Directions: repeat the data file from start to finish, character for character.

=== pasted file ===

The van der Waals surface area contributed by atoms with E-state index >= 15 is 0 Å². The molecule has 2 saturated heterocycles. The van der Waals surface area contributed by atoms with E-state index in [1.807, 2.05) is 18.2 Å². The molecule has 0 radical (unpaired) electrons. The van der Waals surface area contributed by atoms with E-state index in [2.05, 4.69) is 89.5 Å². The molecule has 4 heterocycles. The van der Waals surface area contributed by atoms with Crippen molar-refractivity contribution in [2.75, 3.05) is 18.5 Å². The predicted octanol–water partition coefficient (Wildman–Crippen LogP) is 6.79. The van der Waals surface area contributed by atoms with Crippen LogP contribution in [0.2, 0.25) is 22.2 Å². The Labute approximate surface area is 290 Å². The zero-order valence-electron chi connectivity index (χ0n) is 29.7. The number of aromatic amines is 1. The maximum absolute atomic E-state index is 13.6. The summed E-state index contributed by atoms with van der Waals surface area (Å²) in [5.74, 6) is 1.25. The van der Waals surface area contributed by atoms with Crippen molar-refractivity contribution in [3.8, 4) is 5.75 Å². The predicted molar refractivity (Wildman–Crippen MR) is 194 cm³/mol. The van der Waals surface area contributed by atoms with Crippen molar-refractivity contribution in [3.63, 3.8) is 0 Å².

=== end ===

The van der Waals surface area contributed by atoms with E-state index >= 15 is 0 Å². The molecule has 2 saturated heterocycles. The van der Waals surface area contributed by atoms with E-state index in [1.807, 2.05) is 18.2 Å². The molecule has 0 radical (unpaired) electrons. The van der Waals surface area contributed by atoms with E-state index in [2.05, 4.69) is 89.5 Å². The molecule has 4 heterocycles. The van der Waals surface area contributed by atoms with Crippen molar-refractivity contribution in [2.75, 3.05) is 18.5 Å². The predicted octanol–water partition coefficient (Wildman–Crippen LogP) is 6.79. The van der Waals surface area contributed by atoms with Crippen LogP contribution in [0.2, 0.25) is 22.2 Å². The Labute approximate surface area is 290 Å². The zero-order valence-electron chi connectivity index (χ0n) is 29.7. The number of aromatic amines is 1. The maximum absolute atomic E-state index is 13.6. The summed E-state index contributed by atoms with van der Waals surface area (Å²) in [5.74, 6) is 1.25. The van der Waals surface area contributed by atoms with Crippen molar-refractivity contribution in [3.8, 4) is 5.75 Å². The predicted molar refractivity (Wildman–Crippen MR) is 194 cm³/mol. The van der Waals surface area contributed by atoms with Crippen molar-refractivity contribution in [3.63, 3.8) is 0 Å².